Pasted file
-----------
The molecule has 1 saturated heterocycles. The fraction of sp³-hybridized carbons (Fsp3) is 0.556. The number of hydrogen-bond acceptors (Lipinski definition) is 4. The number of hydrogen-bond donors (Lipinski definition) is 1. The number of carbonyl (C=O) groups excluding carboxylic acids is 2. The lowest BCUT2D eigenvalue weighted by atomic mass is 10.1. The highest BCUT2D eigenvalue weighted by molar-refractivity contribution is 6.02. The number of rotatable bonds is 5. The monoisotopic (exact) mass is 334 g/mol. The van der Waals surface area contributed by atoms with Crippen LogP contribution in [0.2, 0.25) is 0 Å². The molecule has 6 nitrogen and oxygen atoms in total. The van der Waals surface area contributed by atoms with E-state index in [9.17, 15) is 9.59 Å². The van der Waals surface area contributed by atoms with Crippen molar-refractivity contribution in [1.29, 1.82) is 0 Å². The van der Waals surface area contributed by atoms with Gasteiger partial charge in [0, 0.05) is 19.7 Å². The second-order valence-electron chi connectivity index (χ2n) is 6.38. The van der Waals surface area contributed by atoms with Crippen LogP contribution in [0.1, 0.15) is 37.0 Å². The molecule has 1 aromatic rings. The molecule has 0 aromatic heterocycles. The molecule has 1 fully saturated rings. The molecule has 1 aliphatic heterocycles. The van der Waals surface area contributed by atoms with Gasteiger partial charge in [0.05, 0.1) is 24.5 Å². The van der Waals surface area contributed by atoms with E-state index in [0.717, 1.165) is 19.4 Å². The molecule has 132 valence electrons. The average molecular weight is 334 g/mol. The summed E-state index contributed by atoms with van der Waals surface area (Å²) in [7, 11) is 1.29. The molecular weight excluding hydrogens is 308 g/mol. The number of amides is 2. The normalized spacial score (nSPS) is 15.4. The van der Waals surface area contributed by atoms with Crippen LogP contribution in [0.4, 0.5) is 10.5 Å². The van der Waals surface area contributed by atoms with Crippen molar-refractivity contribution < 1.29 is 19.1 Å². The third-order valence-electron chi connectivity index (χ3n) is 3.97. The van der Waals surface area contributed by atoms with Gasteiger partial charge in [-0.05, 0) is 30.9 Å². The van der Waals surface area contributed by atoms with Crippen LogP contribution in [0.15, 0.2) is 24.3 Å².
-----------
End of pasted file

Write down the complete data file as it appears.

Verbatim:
The molecule has 1 saturated heterocycles. The fraction of sp³-hybridized carbons (Fsp3) is 0.556. The number of hydrogen-bond acceptors (Lipinski definition) is 4. The number of hydrogen-bond donors (Lipinski definition) is 1. The number of carbonyl (C=O) groups excluding carboxylic acids is 2. The lowest BCUT2D eigenvalue weighted by atomic mass is 10.1. The highest BCUT2D eigenvalue weighted by molar-refractivity contribution is 6.02. The number of rotatable bonds is 5. The monoisotopic (exact) mass is 334 g/mol. The van der Waals surface area contributed by atoms with Crippen LogP contribution in [0.2, 0.25) is 0 Å². The molecule has 6 nitrogen and oxygen atoms in total. The van der Waals surface area contributed by atoms with E-state index in [9.17, 15) is 9.59 Å². The van der Waals surface area contributed by atoms with Crippen molar-refractivity contribution in [1.29, 1.82) is 0 Å². The van der Waals surface area contributed by atoms with Gasteiger partial charge in [0, 0.05) is 19.7 Å². The second-order valence-electron chi connectivity index (χ2n) is 6.38. The van der Waals surface area contributed by atoms with Crippen LogP contribution in [0.1, 0.15) is 37.0 Å². The molecule has 1 aromatic rings. The molecule has 0 aromatic heterocycles. The molecule has 1 fully saturated rings. The molecule has 1 aliphatic heterocycles. The van der Waals surface area contributed by atoms with Gasteiger partial charge in [0.05, 0.1) is 24.5 Å². The van der Waals surface area contributed by atoms with E-state index in [0.717, 1.165) is 19.4 Å². The molecule has 132 valence electrons. The average molecular weight is 334 g/mol. The summed E-state index contributed by atoms with van der Waals surface area (Å²) in [7, 11) is 1.29. The molecular weight excluding hydrogens is 308 g/mol. The number of amides is 2. The normalized spacial score (nSPS) is 15.4. The van der Waals surface area contributed by atoms with Crippen LogP contribution in [0.4, 0.5) is 10.5 Å². The van der Waals surface area contributed by atoms with Crippen molar-refractivity contribution < 1.29 is 19.1 Å². The third-order valence-electron chi connectivity index (χ3n) is 3.97. The van der Waals surface area contributed by atoms with Gasteiger partial charge in [-0.05, 0) is 30.9 Å². The van der Waals surface area contributed by atoms with Crippen LogP contribution in [0.15, 0.2) is 24.3 Å².